Their numbers are growing, now 40 million in the 35 member countries of the OECD — the Organization for Economic Co-operation and Development. And two-thirds of them are not actively looking for work.

The figures come from the biennial OECD report, Society at a Glance 2016.

An artist's rendition of a 130,000-square-foot computer science building that the University of Washington is preparing to build.
LMN Architects

A $10 million gift from tech giant Amazon.com will help the University of Washington complete a second building on the Seattle campus dedicated to computer science and engineering.

Five small, specialized high schools in the Highline School District won't be small much longer. The district in south King County plans to consolidate them into two larger schools next fall.

But as school officials are learning, that's not what many students want.

What does it mean to declare that #blacklivesmatter in education?

Last month the Movement for Black Lives, representing elements of the Black Lives Matter movement and related groups, issued a detailed policy platform denouncing what it called "corporate-backed," "market driven" "privatization" in school reform, and helped set off a furor over this question.

Ann Dornfeld / KUOW

Many Seattle elementary schools are doing away with homework this fall, citing a growing body of evidence that take-home assignments tend not to help elementary and middle school students.


Courtesy of April Reyes

This is me and my family. My mom, my dad, brother, and sister. (Not pictured: cats.) 

Six months ago, they were just strangers. And six months ago, I was homeless and couch surfing. I worked about 35 hours a week at Panda Express while attending school full time. I was a junior in high school, 16 years old. 

Oregon leaders know there’s a one in three chance of a massive earthquake and tsunami over the next 50 years.

Those are high odds. And they’re the reason why some people are frustrated Oregon State University plans to build a $50 million dollar research center smack in the middle of the tsunami zone.

In Newport’s harbor, moored next to all the fishing boats, lies the Newport Belle.

It’s an old stern-wheeler that’s been turned into a bed and breakfast by owner, Michael Wilkinson.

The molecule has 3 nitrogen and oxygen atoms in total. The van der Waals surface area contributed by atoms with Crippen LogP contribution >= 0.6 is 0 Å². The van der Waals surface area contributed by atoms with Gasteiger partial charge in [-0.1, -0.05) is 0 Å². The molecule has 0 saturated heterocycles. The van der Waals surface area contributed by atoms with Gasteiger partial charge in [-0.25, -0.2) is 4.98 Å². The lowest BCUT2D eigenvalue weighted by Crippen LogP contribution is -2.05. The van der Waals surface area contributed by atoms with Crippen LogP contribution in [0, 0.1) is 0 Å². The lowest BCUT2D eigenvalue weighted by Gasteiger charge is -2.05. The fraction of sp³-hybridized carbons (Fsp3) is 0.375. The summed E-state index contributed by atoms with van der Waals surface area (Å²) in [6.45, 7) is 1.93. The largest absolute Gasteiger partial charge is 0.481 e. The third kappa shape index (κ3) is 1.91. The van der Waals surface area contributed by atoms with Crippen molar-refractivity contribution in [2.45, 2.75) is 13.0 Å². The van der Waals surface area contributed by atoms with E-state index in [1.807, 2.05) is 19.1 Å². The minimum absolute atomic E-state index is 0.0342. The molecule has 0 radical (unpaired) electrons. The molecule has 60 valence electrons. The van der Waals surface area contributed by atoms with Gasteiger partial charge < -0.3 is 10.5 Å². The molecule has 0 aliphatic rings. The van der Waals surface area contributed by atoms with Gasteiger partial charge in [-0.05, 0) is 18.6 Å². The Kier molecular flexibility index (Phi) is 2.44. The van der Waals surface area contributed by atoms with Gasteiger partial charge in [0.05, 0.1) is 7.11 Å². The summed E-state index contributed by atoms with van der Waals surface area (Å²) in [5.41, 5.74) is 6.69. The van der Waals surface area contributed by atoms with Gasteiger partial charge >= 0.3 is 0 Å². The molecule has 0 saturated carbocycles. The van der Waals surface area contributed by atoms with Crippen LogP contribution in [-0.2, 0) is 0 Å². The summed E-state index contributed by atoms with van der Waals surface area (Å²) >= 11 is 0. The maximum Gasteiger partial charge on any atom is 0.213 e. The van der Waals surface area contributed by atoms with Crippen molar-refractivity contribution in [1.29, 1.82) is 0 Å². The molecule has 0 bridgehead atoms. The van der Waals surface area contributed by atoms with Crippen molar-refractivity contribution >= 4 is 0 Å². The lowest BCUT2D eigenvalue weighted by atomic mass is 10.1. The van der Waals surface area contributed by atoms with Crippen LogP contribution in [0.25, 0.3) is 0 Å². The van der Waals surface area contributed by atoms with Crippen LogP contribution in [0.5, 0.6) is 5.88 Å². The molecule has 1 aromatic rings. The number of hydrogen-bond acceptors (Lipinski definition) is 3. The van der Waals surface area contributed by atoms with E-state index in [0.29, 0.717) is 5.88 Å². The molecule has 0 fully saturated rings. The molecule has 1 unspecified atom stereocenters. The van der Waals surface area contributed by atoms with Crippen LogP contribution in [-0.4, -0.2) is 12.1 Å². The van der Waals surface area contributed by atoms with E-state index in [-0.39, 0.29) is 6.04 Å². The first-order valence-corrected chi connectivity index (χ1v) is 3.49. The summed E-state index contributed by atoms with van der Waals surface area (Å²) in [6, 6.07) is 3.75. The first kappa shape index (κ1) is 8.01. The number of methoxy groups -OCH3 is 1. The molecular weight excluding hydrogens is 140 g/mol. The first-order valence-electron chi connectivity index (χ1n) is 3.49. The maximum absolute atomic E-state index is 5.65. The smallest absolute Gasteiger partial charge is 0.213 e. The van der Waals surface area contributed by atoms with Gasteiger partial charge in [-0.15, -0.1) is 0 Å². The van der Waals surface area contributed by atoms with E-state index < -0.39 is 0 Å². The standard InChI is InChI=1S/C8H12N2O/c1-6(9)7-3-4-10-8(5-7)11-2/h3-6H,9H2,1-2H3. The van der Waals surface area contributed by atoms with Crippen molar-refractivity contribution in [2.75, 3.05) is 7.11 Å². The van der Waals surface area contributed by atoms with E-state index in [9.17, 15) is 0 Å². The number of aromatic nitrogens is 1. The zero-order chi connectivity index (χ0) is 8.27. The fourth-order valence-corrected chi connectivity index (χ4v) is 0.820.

When 3-year-old Charlie McGlynn-Wright was born, her parents felt pressured to immediately start looking for a preschool.

Their search confirmed what other parents had warned -- Many Seattle preschools have years-long waitlists and tuition bills that rival the cost of attending college.

Charlie’s father Teddy McGlynn-Wright works for the City of Seattle’s Race and Social Justice Initiative. That makes him all too aware that a lack of affordable, high-quality preschools means minority children from low-income families end up falling behind.

First, a story:

Late one night, a man searches for something in a parking lot. On his hands and knees, he crawls around a bright circle of light created by a streetlamp overhead.

A woman passes, stops, takes in the scene.

"What are you looking for? Can I help?"

"My car keys. Any chance you've seen them?"

"You dropped them right around here?"

"Oh, no. I dropped them way over there," he says, gesturing vaguely to some faraway spot on the other side of the lot.

"Then why are you looking here?"

The man pauses to consider the question.

Celebrating the GIX groundbreaking: Tsinghua University VP Yang Bin, UW VP of Innovation Strategy Vikram Jandhyala, Governor Jay Inslee, Tsinghua President Qiu Yong, UW President Ana Mari Cauce and Consul General Luo Linquan
KUOW Photo/Carolyn Adolph

An unusual center for learning is taking shape in Bellevue. It’s a partnership between the University of Washington, Microsoft and Tsinghua University in China to build a school for innovation.

The University of Washington said this is the first time a Chinese research university has established a physical presence in the United States.

The hurdles Native American teenagers face in and out of school are daunting. College Horizons, a small organization based in New Mexico, has proven they're not insurmountable.

Every year, the group sponsors week-long retreats on college campuses for teenagers from some of the more than 500 federally-recognized tribes in the U.S.

One of those retreats was at Lawrence University in Appleton, Wis., where 85 students gathered along with dozens of admissions officers from some of the nation's most selective universities.

Ann Dornfeld / KUOW

Most teens in Seattle Public Schools get to sleep in this year - at least, relative to years past. After years of pressure from parents, teachers and sleep experts, the district flipped its bell times so that nearly all middle and high schools start at 8:45 a.m., and most elementary schools begin at 7:55 a.m. That's the opposite schedule from years past, when many elementary students didn't start until 9:30.

Trigger warnings, the heads-up that college professors give to students to let them know disturbing content is coming, have gotten a lot of attention as the school year has unfolded. When a University of Chicago dean wrote a letter to incoming freshmen this fall rejecting the idea of those warnings, it sparked a nationwide debate on the use of advisories in the classroom.

Patricia Murphy

The Department of Education is partnering with education nonprofits to help answer questions from students affected by the abrupt shutdown of ITT Technical Institute.

The 40,000 former students will have to find new schools if they want to pursue their education. But for the more than 6,000 of those ITT students who were veterans, the problems can be much more complicated.